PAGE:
Sixth in the book series, Advances in Image Communication, which documents the rapid advancements of recent years in image communication technologies, this volume provides a comprehensive exploration of subband coding.
Originally, subband coding and transform coding were developed separately. The former, however, benefitted considerably from the earlier evolution of transform coding theory and practice. Retaining their own terminology and views, the two methods are closely related and this book indeed aims to unify the approaches. Specifically, the volume contributes effectively to the understanding of frequency domain coding techniques. Many images from coding experiments are presented, enabling the reader to consider the properties of different coders.
Chapter 1 introduces the problem of image compression in general terms. Sampling of images and other fundamental concepts, such as entropy and the rate distortion function, are briefly reviewed. The idea of viewing coding techniques as series expansions is also introduced. The second chapter presents signal decomposition and the conditions for perfect reconstruction from minimum representations. Chapter 3 deals with filter bank structures, primarily those displaying the perfect reconstruction property. Quantization techniques and the efficient exploitation of the bit resources are discussed from a theoretical perspective in Chapter 4 and this issue is further examined in Chapter 6, from a more practical point of view. Chapter 5 provides a development of gain formulas, i.e. quantitative measures of the performance of filter banks in a subband coding context, and these are then employed in a search for optimal filter banks. A number of examples of coded images using different subband coders are presented in Chapter 7, these indicating that subband coders give rise to some characteristic types of image degradations. Accordingly, Chapter 8 presents several techniques for minimizing these artifacts. The theory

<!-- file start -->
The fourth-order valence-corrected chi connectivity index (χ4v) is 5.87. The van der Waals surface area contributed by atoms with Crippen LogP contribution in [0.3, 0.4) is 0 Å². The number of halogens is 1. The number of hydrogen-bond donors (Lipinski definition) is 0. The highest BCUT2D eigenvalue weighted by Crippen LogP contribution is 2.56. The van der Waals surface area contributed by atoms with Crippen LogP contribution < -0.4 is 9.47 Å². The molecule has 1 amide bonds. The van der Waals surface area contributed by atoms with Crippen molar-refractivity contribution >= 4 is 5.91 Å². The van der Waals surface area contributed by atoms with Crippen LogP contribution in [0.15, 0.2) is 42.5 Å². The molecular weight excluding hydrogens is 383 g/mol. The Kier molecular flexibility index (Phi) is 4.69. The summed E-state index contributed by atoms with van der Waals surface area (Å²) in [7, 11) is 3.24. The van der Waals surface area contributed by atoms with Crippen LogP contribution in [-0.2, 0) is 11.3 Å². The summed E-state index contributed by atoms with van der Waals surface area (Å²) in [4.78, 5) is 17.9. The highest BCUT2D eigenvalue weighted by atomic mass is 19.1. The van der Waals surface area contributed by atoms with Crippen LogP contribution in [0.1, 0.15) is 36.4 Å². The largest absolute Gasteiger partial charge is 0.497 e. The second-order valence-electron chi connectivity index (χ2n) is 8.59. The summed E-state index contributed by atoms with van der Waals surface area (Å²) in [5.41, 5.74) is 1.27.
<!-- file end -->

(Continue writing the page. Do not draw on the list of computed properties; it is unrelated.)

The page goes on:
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- © Elsevier Science 1995
- 18th July 1995
- Elsevier Science
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Norwegian Institute of Technology, Trondheim, Norway
Rogaland University Center, Department of Electrical and Computer Engineering, Stavanger, Norway